Website Chapeltown Loop - one from RMweb

Discussion in 'Resources' started by Neil, 1 July 2013.

  1. Neil

    Neil Western Thunderer

    Here's a rather lovely layout that's way better than the sum of it's constituent parts would suggest it was; Peco flexi (the majority unballasted), locos and stock largely out of the box and printed card kit buildings. However it has more of the real railway about it than many a scratchbuilt finescale effort. I think it's brilliant.
     
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  2. AJC

    AJC Western Thunderer

    I see what you mean Neil - the choice of photo angles in believably prototypical positions really helps; it hides the 'PECO-ness' of the track nicely.

    Adam
     
  3. Bob

    Bob Western Thunderer

    Very nice layout and an interesting card waybill system. I agree with you Neil, lots of atmosphere:thumbs:.
     
  4. Simon

    Simon Flying Squad

    Thank you for that heads up Neil.

    What a brilliant model railway! I can't help but feel he's actually doing what most of us just dream about, ie representing more or less the whole operation of a real railway with model trains.

    Great advert for Peco track as well, especially in a OO context and where the prototype may well have been flat bottom it's pretty much unbeatable.

    The modelling is also very good....

    "Not Jeremy" * has liked it:p

    Simon

    * My new monicker on RMweb - ask Captain Kernow:rolleyes:
     
  5. Nice spot, Neil.

    Although I prefer hand-built track for myself, what I saw was someone making intelligent use of commercial products to achieve an operable model railway set in an urban(ish) environment, within a set of parameters established to suit personal needs and interests. This is not the same as a model of a railway. Each of these approaches has their merits, however.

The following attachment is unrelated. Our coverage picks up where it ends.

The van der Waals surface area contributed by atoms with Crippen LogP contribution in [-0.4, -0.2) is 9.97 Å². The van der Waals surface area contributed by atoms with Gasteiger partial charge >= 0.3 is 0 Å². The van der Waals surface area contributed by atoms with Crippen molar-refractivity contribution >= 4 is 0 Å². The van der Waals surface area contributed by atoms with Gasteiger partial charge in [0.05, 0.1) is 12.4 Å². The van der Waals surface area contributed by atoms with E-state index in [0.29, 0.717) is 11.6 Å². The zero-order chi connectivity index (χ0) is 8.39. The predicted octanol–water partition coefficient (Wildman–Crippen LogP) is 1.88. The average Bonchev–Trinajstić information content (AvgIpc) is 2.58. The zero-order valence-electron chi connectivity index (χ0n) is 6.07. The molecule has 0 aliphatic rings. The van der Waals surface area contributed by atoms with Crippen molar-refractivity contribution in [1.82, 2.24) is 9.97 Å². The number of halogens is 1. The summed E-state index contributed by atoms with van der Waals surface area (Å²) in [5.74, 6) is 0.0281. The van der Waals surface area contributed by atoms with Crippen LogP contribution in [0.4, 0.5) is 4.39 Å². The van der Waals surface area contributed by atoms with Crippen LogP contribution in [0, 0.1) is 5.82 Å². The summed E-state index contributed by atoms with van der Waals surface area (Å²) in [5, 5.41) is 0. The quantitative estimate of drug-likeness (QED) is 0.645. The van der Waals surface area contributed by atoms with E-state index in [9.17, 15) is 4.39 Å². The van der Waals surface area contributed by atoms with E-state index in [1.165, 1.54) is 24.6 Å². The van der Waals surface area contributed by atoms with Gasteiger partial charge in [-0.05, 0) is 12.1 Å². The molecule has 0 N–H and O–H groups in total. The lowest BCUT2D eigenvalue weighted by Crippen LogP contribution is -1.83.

What struck me was the care in construction - no nasty kinks and dog legs in the track, for example, and the card buildings have been carefully assembled, too - as well as in the composition of the whole scene. Lack of ballast in places was due to it being a work in progress. I don't think the layout is better than the sum of its constituent parts, though, rather that most people who use them do so in a slapdash manner, producing layouts which are (sometimes considerably) less than their constituent parts - but as you say, "suggest", which is based on that experience. I imagine that the running is near faultless, and the time invested in laying the track has been more than repaid in the time not spent making corrections and re-railing stock.

    Were I more inclined towards extensive operation, I would follow the same path, no doubt.

    Peco track is extremely well made: shame more people don't ensure that it is extremely well laid!

    Care in construction is the important element in any successful modelling endeavour, no matter what highfaluting (or lowfaluting, for that matter!) standards one aspires to otherwise.
     
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  6. Simon

    Simon Flying Squad


    That's a very cogent and perceptive analysis, but I think it rather understates just how unusually interesting and good the whole thing is.

    To take just one aspect of why that might be, and thinking more along your lines, one does see a lot (and I mean a lot) of extremely well and carefully put together model railways that simply do not resonate as being "real" in a way that the model under discussion does (to me at least)

    So there's a bit more to it than care and craft I think, I'd certainly like to try and emulate the sense of purpose which he seems to have given to his model.

    Good thought provoking stuff:thumbs:

    Simon
     
  7. I also mentioned composition... ...and things not being slapdash...

    The important point is that without the care and the craft, the whole thing falls apart regardless of anything else.
     
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  8. Simon

    Simon Flying Squad


    Quite, but that isn't what makes the whole thing so unusually good is it?